Asbestos Exposure: Health Hazard
Although today there are alternative products, for decades asbestos was widely used commercially worldwide. Asbestos is known to be a severe health hazard, yet production of asbestos-based products in the U.S. continues. While exact numbers are unknown, at least 25 million workers were exposed to asbestos prior to the mid-1970's.
An estimated 2 million employees currently working in construction trades and other industries are routinely exposed to dangerous levels of asbestos dust. Exposure is highest during housing renovations or building demolitions where asbestos particles are broken free, stirred in the air and unprotected employees unwittingly inhale them.
Employees are exposed to danger during manufacture, or removal
of asbestos products such as insulation, textiles and other building materials.
Since asbestos fibers will remain in a person's lungs once inhaled, the more exposure to fibrous asbestos dust increases chances for developing mesothelioma, or "asbestos disease."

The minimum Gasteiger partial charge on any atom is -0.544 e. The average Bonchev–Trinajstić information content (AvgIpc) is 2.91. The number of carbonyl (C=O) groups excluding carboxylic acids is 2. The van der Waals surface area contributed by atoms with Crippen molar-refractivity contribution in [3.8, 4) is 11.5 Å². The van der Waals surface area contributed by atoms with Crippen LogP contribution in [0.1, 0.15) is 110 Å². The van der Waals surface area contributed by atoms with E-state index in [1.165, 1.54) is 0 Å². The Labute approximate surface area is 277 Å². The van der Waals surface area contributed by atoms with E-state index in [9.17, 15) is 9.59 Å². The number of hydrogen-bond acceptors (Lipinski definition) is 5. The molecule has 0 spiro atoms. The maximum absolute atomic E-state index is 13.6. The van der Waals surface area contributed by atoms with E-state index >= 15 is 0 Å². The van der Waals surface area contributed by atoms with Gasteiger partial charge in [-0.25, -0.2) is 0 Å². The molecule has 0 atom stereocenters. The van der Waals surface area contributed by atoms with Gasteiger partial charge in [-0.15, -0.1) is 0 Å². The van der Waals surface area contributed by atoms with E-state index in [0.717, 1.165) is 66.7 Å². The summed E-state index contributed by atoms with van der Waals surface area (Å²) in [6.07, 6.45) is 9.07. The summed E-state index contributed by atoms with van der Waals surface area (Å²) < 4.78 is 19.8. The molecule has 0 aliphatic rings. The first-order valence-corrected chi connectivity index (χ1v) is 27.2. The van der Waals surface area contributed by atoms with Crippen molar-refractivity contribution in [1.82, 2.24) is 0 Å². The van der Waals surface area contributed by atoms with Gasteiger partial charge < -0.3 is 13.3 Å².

The only known cause of this disease is exposure to asbestos materials, which for the most part, usually occurs in the workplace. Mesothelioma is a cancer that attacks either the pleura (lining in the lungs), the peritoneum (a membrane which lines the abdominal cavity), or the pericardium (a two-layered membrane surrounding the heart).
Mesothelioma is the result of breathing in, or ingesting loose fibers of asbestos. This causes tissue scarring and can eventually lead to cancer of the lungs, chest, or abdominal cavities. It can take many years to manifest symptoms or pain, however, once symptoms of mesothelioma are realized, the life span of the person affected can be shortened to as little as a few months. Sadly, the number of people diagnosed with malignant mesothelioma increases every year.
With knowledge of this potentially deadly disease and what causes it, taking advance precautions to avoid contact with asbestos is your primary defense against developing cancer. Families and workers alike can protect themselves by testing homes and work areas for asbestos contamination. Purchase an asbestos test kit for examination of suspect substances. If asbestos is found, do not remove it yourself. Notify proper officials, or have it removed safely by qualified professionals.